Tuesday, February 3, 2009

Stardate 62557.3

Captain's Log:

(Expressing Contemporary Dates as Stardates)

Powerful Solar Storm Could Shut Down U.S. for Months

A new study from the National Academy of Sciences outlines grim possibilities on Earth for a worst-case scenario solar storm.

Damage to power grids and other communications systems could be catastrophic, the scientists conclude, with effects leading to a potential loss of governmental control of the situation.

The prediction is based in part on a
major solar storm in 1859 that caused telegraph wires to short out in the United States and Europe, igniting widespread fires.

It was perhaps the worst in the past 200 years, according to the new study, and with the advent of modern power grids and satellites, much more is at risk.

"A contemporary repetition of the [1859] event would cause significantly more extensive (and possibly catastrophic) social and economic disruptions," the researchers conclude.

When the sun is in the active phase of its 11-year cycle, it can unleash powerful magnetic storms that disable satellites, threaten astronaut safety, and even disrupt communication systems on Earth.

The worst storms can knock out power grids by inducing currents that melt transformers.

Modern power grids are so interconnected that a big space storm — the type expected to occur about once a century — could cause a cascade of failures that would sweep across the United States, cutting power to 130 million people or more in this country alone, the new report concludes.

Such widespread power outages, though expected to be a rare possibility, would affect other vital systems.

U.N. Urged to Take Action Against Killer Asteroids

VIENNA, Austria — It is disaster planning on a galactic scale: Space experts want to come up with a contingency plan on what to do in case a killer asteroid collides with Earth.

The experts, including former American astronaut Rusty Schweickart, told U.N. officials Tuesday that the international community needs a plan to counter so-called Near Earth Objects in advance of the potential catastrophe.

Deflecting asteroids — or at least evacuating people in areas where they might strike — could save millions of lives.

"This is a natural disaster, which is larger, potentially, than any other natural disaster we know of," Schweickart said. "However, it is preventable ... that's a very important thing to keep in mind. But it is our responsibility to take action to do that."

Asteroids are small planetary bodies that revolve around the sun, according to the NASA Web site, which states that many scientists believe an asteroid collided with Earth about 65 million years ago, helping cause environmental changes that led to the extinction of the dinosaurs.

Schweickart, a former Apollo 9 crew member, spoke at a news conference after briefing U.N. officials on a recent report called "Asteroid Threats: A Call for Global Response."

Mystery Roar Detected From Faraway Space

LONG BEACH, Calif. — Space is typically thought of as a very quiet place. But one team of astronomers has found a strange cosmic noise that booms six times louder than expected.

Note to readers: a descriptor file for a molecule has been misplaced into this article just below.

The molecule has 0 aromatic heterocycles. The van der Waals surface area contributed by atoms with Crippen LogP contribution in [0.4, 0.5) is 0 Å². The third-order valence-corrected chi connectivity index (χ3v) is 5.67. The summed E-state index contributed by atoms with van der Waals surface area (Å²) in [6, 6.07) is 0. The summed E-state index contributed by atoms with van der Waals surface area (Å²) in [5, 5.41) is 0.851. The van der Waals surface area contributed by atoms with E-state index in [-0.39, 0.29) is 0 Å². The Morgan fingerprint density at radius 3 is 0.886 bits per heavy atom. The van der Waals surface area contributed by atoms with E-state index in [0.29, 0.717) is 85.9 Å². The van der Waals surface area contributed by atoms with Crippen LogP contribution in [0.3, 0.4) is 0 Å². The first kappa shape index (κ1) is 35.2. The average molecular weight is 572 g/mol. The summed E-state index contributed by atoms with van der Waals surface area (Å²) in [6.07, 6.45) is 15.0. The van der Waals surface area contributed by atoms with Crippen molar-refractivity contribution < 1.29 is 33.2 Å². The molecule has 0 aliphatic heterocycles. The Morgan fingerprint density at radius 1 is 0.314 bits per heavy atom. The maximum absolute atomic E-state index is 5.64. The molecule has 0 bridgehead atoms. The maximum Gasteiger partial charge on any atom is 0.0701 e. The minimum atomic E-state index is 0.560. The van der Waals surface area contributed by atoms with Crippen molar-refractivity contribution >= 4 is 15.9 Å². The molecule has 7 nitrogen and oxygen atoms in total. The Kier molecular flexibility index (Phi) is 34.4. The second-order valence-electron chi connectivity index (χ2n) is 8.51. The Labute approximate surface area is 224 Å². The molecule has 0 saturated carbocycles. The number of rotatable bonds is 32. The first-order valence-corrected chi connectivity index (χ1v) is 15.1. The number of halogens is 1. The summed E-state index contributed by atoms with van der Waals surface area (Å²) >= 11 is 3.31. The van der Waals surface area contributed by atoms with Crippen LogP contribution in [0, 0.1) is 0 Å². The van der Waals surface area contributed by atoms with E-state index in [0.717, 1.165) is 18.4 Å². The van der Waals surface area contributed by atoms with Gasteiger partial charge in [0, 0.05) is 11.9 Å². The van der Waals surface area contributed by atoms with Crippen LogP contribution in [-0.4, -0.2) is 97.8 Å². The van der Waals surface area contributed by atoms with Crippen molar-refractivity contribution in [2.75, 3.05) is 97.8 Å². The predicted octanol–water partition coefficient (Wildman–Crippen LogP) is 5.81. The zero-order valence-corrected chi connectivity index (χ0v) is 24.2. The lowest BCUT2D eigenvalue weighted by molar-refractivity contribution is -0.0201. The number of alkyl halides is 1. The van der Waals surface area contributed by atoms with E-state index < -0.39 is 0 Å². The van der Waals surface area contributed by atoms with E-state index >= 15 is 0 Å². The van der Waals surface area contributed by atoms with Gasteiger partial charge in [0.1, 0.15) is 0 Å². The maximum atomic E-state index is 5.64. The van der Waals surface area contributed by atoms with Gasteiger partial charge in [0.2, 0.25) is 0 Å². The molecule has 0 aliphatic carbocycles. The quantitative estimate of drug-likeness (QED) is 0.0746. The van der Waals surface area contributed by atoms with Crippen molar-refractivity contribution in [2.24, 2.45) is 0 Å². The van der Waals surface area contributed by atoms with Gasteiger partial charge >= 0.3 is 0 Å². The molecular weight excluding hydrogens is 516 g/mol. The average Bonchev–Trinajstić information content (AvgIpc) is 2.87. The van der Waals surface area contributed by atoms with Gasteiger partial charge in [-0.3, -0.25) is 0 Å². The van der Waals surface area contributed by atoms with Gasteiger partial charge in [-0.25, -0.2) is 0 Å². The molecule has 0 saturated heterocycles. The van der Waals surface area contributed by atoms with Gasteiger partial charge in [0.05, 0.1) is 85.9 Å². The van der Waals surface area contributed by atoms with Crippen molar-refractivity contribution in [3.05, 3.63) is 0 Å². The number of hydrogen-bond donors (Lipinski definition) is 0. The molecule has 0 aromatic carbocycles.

The roar is from the distant cosmos. Nobody knows what causes it.

Of course, sound waves can't travel in a vacuum (which is what most of space is), or at least
they can't very efficiently. But radio waves can.
• Click here to visit FOXNews.com's Space Center.

Radio waves are not sound waves, but they are still electromagnetic waves, situated on the low-frequency end of the light spectrum.

Many objects in the universe, including stars and quasars, emit radio waves. Even our home galaxy, the Milky Way, emits a static hiss (first detected in 1931 by physicist Karl Jansky). Other galaxies also send out a background
radio hiss.

But the newly detected signal, described here today at the 213th meeting of the American Astronomical Society, is far louder than astronomers expected.

There is "something new and interesting going on in the universe," said Alan Kogut of NASA's Goddard Space Flight Center in Greenbelt, Md.

A team led by Kogut detected the signal with a balloon-borne instrument named ARCADE (Absolute Radiometer for Cosmology, Astrophysics, and Diffuse Emission).

In July 2006, the instrument was launched from NASA's Columbia Scientific Balloon Facility in Palestine, Texas, and reached an altitude of about 120,000 feet (36,500 meters), where the atmosphere thins into the vacuum of space.

ARCADE's mission was to search the sky for faint signs of heat from the first generation of stars, but instead they heard a roar from the distant reaches of the universe.

"The universe really threw us a curve," Kogut said. "Instead of the faint signal we hoped to find, here was this booming noise six times louder than anyone had predicted."

Detailed analysis of the signal ruled out primordial stars or any known radio sources, including gas in the outermost halo of our own galaxy.

Other radio galaxies also can't account for the noise — there just aren't enough of them.
"You'd have to pack them into the universe like sardines," said study team member Dale Fixsen of the University of Maryland. "There wouldn't be any space left between one galaxy and the next."

The signal is measured to be six times brighter than the combined emission of all known radio sources in the universe.

What if the mystery roar is God, and he is pissed?
Look for shit to start happening...
Mysterious shit...

now where did I put that tinfoil...


  1. EXCELLENT :) Informative and funny! EXCELLENT!

    Glad to know I am not the only one who feels that I keep a tinfoil hat in the closet.

  2. Yes... tinfoil. Must... buy...more...tinfoil.

    If we lose our ability laugh, all is lost anyway. Laughter bouys up the human spirit.

  3. Interesting. And I reckon God is plenty pissed.... I've got one of them 3 foot wide industrial strength rolls of tinfoil! HA! Try an' read my brain through THAT!